Mobile World Congress (MWC) is the world’s largest gathering for the mobile industry held in Barcelona each year and hosted by the GSMA. While the conference has traditionally focused on the current state and future of mobile technology, MWC is evolving to focus on connectivity in general, and the devices and new technologies that fuel a more connected world. Artificial intelligence (AI) dominated the conversation this year.
Major smartphone manufacturers indicated intent to jump in the game by leveraging AI technology from Amazon or Google. Samsung is designing their own AI. No doubt, AI represents the biggest area of growth in the tech industry. Engadget’s Senior Mobile Editor Chris Velazco writes, “It’s impossible to ignore the normalization of artificial intelligence at this year’s Mobile World Congress — even if a resurrected 17-year-old phone did end up stealing the show.”
The push for AI is massive. And though consumer handset brands aren’t exactly pioneering the revolution, they are certainly championing the technology and driving mainstream AI into consumers’ hands. Last month, Huawei announced that the US version of its Mate 9 would launch with Amazon’s Alexa AI technology on the handset. One of the ways Huawei is using machine learning algorithms is to optimize its phones’ performance, especially as it pertains to memory.
This week, Motorola and Amazon shared the stage as Motorola announced the new Moto Z would also leverage Alexa, along with a Harman Kardon speaker Mod to effectively turn the Moto Z into a portable Echo. Motorola seems to have an optimistic view of AI’s place in the mobile space. In a pre-MWC press event, product chief Dan Dery indicated the company believes AI’s true value will come when Alexa will be able to interpret data about us directly from our phones – something third-party handset manufacturers haven’t cracked.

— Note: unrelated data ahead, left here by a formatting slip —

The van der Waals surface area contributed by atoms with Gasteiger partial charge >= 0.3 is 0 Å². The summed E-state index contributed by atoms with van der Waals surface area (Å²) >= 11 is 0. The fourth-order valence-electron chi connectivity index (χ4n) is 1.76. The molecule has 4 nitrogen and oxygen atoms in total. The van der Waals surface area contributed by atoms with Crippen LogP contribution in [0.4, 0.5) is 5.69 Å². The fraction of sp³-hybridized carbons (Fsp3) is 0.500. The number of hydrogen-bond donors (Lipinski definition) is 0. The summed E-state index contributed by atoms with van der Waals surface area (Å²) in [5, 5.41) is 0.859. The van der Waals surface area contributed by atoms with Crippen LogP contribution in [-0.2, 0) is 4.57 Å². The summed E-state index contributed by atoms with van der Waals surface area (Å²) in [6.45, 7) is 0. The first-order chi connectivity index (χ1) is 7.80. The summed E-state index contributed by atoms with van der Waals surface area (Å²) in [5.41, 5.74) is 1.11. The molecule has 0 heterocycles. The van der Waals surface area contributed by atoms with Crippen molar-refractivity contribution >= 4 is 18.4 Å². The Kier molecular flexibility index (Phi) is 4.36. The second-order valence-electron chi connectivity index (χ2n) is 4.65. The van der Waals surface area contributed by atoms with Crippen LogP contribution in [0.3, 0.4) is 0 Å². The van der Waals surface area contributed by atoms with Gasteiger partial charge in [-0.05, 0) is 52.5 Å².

“The only personal device that can really start to represent you as a user to those services is the phone,” Dery told Engadget. “There is a wall between the Alexa world and my world as a user. So this is exactly what we’re trying to break.” This is less of a concern for Google or Apple whose AI can talk to their brands’ first-party apps.
Though Google was late to the Home Assistant game, the tech giant is going head-to-head with Amazon’s Alexa technology in the assistant-to-handset space, especially when it comes to bringing AI to Android phones. The Pixel phone launched with AI technology, but at Mobile World Congress 2017, Google announced that Android 6.0 and 7.0 devices would also ship with its AI technology, signaling Google’s intent to give category leader Amazon a run for its money.